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Journalists in the Central African Republic (CAR) can no longer be jailed for press offences, following the passing of a new law that decriminalises defamation and the publication of "false news," says Reporters Without Borders (Reporters sans frontières, RSF).

On 25 November 2004, the country's transitional government passed legislation amending a controversial press law enacted in 1998, which contained provisions under which journalists could be imprisoned for breaking the law.

Those provisions provoked an outcry among local independent media earlier this year when journalist Maka Gbossokotto was detained in July after a defamation complaint was filed against his daily newspaper "Le Citoyen." Gbossokotto spent a month in prison and was fined the equivalent of US$1,000 for "public insults." He also received a one-year suspended prison sentence.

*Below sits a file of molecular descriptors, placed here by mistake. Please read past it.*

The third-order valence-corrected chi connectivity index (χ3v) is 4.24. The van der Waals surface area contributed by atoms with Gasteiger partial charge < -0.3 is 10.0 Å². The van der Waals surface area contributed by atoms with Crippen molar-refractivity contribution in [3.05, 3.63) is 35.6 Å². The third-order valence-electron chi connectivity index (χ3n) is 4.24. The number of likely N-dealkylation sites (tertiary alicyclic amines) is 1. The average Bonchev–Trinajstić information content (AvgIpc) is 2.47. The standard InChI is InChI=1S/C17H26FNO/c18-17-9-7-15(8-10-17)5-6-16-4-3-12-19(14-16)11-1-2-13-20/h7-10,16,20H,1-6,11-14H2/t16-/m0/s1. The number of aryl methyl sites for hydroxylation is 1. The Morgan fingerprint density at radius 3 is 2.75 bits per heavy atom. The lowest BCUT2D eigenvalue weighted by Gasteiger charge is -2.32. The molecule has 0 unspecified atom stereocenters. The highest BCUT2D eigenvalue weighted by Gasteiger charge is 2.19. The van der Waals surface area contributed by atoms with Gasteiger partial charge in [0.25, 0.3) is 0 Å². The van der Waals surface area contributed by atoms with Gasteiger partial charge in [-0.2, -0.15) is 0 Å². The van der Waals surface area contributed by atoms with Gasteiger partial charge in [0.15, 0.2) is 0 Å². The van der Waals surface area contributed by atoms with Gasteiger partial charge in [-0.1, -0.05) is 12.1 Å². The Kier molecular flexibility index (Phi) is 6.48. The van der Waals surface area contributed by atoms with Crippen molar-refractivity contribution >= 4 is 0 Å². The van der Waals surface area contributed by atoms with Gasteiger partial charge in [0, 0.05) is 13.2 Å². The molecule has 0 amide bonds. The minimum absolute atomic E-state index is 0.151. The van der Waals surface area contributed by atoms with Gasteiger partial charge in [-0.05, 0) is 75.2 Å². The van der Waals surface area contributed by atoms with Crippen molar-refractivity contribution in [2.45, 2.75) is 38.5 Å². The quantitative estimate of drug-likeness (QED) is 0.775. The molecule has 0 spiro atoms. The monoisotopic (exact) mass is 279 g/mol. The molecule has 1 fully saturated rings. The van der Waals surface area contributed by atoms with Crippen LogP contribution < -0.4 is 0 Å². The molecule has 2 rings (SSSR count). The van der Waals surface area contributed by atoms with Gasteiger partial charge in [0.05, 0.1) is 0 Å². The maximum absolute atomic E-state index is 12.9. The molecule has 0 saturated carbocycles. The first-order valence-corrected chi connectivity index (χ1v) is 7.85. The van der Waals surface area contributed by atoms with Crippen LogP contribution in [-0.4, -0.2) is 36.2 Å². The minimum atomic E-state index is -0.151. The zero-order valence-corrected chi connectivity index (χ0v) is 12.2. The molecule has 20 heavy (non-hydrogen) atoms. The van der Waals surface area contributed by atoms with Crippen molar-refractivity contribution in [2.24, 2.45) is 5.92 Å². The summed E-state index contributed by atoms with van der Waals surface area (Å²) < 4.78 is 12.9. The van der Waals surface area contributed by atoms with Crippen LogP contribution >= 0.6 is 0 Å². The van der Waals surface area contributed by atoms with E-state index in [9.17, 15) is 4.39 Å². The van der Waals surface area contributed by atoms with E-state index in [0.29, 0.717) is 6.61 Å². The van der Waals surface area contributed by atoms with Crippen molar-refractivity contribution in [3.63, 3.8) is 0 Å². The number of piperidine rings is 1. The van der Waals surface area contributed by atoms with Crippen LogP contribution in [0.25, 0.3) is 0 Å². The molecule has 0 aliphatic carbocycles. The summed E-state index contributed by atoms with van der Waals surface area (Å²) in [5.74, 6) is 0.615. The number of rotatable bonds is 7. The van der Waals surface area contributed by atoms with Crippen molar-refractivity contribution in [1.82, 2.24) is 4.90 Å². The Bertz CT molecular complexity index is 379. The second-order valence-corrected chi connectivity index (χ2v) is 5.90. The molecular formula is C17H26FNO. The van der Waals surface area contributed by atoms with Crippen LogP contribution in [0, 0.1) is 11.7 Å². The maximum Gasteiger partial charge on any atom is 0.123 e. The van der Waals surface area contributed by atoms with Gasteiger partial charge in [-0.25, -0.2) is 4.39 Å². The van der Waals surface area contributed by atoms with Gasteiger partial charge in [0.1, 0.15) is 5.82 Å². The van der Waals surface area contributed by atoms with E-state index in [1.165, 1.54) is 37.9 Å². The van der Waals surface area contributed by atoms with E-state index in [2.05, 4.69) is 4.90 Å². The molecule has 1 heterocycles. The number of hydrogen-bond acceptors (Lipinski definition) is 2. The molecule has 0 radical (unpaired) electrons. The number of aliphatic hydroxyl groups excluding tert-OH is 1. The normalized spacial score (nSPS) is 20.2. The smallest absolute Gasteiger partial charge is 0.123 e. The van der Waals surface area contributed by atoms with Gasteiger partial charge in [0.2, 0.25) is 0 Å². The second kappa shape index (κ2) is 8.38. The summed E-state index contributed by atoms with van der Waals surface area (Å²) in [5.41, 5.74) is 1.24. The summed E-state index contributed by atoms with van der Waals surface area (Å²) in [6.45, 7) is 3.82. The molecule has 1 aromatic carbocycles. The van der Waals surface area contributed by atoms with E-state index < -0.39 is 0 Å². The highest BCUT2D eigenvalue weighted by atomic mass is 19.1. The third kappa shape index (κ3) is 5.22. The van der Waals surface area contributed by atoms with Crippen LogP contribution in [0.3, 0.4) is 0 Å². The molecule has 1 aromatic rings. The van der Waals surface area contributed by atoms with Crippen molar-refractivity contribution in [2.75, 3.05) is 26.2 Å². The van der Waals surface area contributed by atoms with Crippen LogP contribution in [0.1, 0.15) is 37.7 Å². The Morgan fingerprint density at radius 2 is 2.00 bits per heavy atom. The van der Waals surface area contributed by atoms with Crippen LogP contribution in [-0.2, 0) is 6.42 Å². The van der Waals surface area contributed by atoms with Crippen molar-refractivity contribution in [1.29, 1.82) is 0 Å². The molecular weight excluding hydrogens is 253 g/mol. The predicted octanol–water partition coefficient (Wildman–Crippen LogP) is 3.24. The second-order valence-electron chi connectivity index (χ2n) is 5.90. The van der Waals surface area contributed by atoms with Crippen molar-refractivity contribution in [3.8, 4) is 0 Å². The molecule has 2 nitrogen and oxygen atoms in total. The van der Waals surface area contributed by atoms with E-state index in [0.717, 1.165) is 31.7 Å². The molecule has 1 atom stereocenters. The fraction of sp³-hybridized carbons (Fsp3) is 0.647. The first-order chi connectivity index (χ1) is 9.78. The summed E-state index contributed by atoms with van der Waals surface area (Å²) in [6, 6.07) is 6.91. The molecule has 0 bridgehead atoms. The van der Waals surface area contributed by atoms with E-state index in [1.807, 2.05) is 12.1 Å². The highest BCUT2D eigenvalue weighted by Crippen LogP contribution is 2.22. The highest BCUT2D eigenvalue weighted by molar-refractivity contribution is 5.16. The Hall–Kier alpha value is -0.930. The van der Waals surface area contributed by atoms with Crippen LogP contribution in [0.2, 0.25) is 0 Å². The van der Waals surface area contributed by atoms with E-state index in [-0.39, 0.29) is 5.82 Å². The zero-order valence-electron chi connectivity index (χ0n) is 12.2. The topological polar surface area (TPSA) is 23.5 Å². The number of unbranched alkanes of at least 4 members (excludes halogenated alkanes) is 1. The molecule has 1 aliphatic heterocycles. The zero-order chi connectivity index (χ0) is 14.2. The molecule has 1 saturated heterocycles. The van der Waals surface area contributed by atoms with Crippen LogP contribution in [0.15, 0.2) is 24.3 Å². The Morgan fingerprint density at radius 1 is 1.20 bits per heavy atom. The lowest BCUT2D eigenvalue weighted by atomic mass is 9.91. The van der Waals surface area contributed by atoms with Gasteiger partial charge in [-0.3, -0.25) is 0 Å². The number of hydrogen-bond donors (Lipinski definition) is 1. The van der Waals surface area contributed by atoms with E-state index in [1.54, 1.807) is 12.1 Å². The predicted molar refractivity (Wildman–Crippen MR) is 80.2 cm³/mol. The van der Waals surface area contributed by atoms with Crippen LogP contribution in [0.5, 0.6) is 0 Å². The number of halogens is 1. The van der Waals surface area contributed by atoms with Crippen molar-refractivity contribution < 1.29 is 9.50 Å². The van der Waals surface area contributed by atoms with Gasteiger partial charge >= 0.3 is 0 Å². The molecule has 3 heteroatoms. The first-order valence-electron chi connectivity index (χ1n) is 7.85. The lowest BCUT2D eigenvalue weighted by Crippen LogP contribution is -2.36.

Many condemned Gbossokotto's arrest, including the CAR Association of Private and Independent Newspaper Publishers (Groupement centrafricain des éditeurs de la presse privée et indépendante, GEPPIC). In July, GEPPIC stopped publishing its newspapers for a week to protest Gbossokotto's detention. In October, it also vowed to stop publishing newspapers on Fridays until the government decriminalised press offences.

The CAR government's decision to amend the 1998 Press Law follows a national reconciliation process that General François Bozizé initiated late last year after taking power in a coup in March 2003. A commission on politics and diplomacy recommended that the 1998 Press Law be reformed and an independent media regulatory body be created.

For more information, see:

- RSF:
- CPJ Backgrounder on CAR:
- International Press Institute:
- IRIN News:

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